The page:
SYCAMORE – The trope of the groggy teenager is familiar to most, and studies have shown that it's not a caricature.
Teenagers are tired, although maybe not all of them.
Sycamore High School principal Tim Carlson said not every teenager likes to sleep in, the same way not every adult likes to wake up early.
"I think it depends on the person," Carlson said. "I am not a morning person. I learned not to take an 8 o'clock class in college."
Carlson said high school students have a lot of demands on their time: extracurricular activities, sports, jobs, and more. In recent years, studies have shown an increase in mental health issues among high school students, in part because of a lack of sleep and the stress students are under.
To accommodate students' busy schedules, Sycamore High is investigating flexible scheduling, and already has options for students to begin school earlier than others.
"In education, we sometimes try to do the factory model where everyone does the same thing," Carlson said.
With students' busy schedules, that doesn't work for everyone. Carlson said some of his students will work until 10 p.m., and then still have two hours of homework. Flexible scheduling gives students options to tailor their schedule.
For example, the school currently offers a "zero hour" for students to arrive on campus at 7 a.m. That allows for more time for students to do after-school activities.
"It's customized education for students," Carlson said.
Superintendent Kathy Countryman said another option to explore is allowing students to arrive later and stay later.
"We could have flexible options and offer something later in the day," she said.
She said if the district adds further flexibility, it must make sure students are still able to meet their core requirements.
A full schedule can also come with benefits.
"Research shows that kids who are involved do better academically," Carlson said.
Academic arguments for later start times abound.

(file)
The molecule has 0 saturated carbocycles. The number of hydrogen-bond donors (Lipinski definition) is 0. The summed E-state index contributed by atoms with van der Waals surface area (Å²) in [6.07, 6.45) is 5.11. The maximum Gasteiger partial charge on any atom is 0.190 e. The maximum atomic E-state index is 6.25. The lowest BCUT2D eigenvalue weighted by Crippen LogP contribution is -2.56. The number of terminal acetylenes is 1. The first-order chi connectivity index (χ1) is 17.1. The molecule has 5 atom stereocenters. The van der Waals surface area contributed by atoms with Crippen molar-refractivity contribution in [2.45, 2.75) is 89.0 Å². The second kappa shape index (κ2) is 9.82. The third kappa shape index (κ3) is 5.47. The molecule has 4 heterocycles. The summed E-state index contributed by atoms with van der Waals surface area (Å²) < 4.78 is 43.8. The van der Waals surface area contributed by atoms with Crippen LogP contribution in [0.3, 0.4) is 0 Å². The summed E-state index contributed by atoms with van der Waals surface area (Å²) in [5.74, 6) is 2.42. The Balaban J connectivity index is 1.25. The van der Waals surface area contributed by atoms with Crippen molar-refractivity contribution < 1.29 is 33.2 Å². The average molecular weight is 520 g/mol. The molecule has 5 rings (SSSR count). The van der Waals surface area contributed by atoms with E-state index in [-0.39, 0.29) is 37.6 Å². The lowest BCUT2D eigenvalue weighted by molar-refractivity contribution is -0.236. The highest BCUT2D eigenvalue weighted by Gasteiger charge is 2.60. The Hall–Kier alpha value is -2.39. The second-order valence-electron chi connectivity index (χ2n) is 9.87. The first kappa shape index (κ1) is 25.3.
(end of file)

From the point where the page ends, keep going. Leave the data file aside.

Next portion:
A recent report by the RAND Corporation about whether schools begin too early for teenagers touted the economic benefits. Moving school start times past 8:30 a.m. would provide a national economic gain of $8.6 billion in the first two years and up to $140 billion after 15 years.
The Journal of Clinical Sleep Medicine published a position paper advocating for later start times and said the move would have academic benefits.
"A delay in school start time has beneficial impacts on teenage students," the reads reads. "Studies show that implementation of later school start times for adolescents is associated with longer total sleep time, reduced daytime sleepiness, increased engagement in classroom activities, and reduced first-hour tardiness and absences."
Again, it's argued the ideal start time is after 8:30 a.m.
Sycamore High School's start time for a regular schedule, 8:15 a.m., is already near the recommended time. But flexible scheduling at the school would provide for earlier and later times, depending on the preference of the student.
The district would have to consider several changes, such as working with teachers to find out who would want to teach earlier or later classes. Right now, the school district's contract with teachers makes provisions for teachers to volunteer for zero-hour assignments, but does not address possible later classes.
The normal school day hours are subject to revision each year, according to the one-year contract, which was approved July 31.
Flexible scheduling would mean middle and elementary schools would not have to move to earlier start times. When other districts have shuffled start times, busing restrictions have typically moved younger students earlier in the day.
Residents with elementary-aged kids support the idea of keeping their start times as they are.
"I like the start time," Jennifer Carwile said. "It works out well for us."
She said her daughter begins class at 8:25 a.m. She said she remembered her own start time in elementary school was 8 a.m.
Sycamore resident Thelma Kirby used to teach at Waubonsie Valley High School in Aurora, and she can speak to the difficulties of teaching lethargic teenagers.
"Of all the kids that should sleep in, it's the high-schoolers," she said.